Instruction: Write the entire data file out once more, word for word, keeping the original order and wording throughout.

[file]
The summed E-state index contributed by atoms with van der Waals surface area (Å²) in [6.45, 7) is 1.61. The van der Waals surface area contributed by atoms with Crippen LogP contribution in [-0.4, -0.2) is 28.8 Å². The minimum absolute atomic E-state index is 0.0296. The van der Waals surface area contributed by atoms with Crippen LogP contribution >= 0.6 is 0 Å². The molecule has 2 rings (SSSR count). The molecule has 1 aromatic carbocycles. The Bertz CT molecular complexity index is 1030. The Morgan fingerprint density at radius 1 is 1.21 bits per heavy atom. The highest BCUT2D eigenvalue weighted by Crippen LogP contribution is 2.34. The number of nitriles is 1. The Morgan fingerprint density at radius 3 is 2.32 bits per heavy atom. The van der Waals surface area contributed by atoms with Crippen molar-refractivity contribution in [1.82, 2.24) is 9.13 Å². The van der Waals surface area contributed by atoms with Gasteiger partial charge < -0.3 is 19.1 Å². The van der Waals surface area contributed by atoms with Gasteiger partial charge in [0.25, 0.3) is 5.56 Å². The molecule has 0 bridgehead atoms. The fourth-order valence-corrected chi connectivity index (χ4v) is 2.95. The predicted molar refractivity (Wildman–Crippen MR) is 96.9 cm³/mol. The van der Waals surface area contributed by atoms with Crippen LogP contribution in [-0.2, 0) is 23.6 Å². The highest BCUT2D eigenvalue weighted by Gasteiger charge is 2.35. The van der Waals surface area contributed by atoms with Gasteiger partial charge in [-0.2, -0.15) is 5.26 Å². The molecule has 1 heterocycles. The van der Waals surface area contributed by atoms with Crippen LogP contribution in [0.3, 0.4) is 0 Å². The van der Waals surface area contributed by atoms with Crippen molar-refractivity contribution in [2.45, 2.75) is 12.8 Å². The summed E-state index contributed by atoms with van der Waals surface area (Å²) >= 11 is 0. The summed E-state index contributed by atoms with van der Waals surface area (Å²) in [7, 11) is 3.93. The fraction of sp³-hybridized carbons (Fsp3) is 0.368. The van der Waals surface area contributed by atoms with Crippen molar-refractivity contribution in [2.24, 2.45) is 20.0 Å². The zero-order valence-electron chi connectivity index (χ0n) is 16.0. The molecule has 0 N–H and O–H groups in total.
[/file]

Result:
The summed E-state index contributed by atoms with van der Waals surface area (Å²) in [6.45, 7) is 1.61. The van der Waals surface area contributed by atoms with Crippen LogP contribution in [-0.4, -0.2) is 28.8 Å². The minimum absolute atomic E-state index is 0.0296. The van der Waals surface area contributed by atoms with Crippen LogP contribution >= 0.6 is 0 Å². The molecule has 2 rings (SSSR count). The molecule has 1 aromatic carbocycles. The Bertz CT molecular complexity index is 1030. The Morgan fingerprint density at radius 1 is 1.21 bits per heavy atom. The highest BCUT2D eigenvalue weighted by Crippen LogP contribution is 2.34. The number of nitriles is 1. The Morgan fingerprint density at radius 3 is 2.32 bits per heavy atom. The van der Waals surface area contributed by atoms with Crippen molar-refractivity contribution in [1.82, 2.24) is 9.13 Å². The van der Waals surface area contributed by atoms with Gasteiger partial charge < -0.3 is 19.1 Å². The van der Waals surface area contributed by atoms with Gasteiger partial charge in [0.25, 0.3) is 5.56 Å². The molecule has 0 bridgehead atoms. The fourth-order valence-corrected chi connectivity index (χ4v) is 2.95. The predicted molar refractivity (Wildman–Crippen MR) is 96.9 cm³/mol. The van der Waals surface area contributed by atoms with Crippen LogP contribution in [-0.2, 0) is 23.6 Å². The highest BCUT2D eigenvalue weighted by Gasteiger charge is 2.35. The van der Waals surface area contributed by atoms with Gasteiger partial charge in [-0.2, -0.15) is 5.26 Å². The molecule has 1 heterocycles. The van der Waals surface area contributed by atoms with Crippen LogP contribution in [0.3, 0.4) is 0 Å². The van der Waals surface area contributed by atoms with Crippen molar-refractivity contribution in [2.45, 2.75) is 12.8 Å². The summed E-state index contributed by atoms with van der Waals surface area (Å²) >= 11 is 0. The summed E-state index contributed by atoms with van der Waals surface area (Å²) in [7, 11) is 3.93. The fraction of sp³-hybridized carbons (Fsp3) is 0.368. The van der Waals surface area contributed by atoms with Crippen molar-refractivity contribution in [2.24, 2.45) is 20.0 Å². The zero-order valence-electron chi connectivity index (χ0n) is 16.0. The molecule has 0 N–H and O–H groups in total.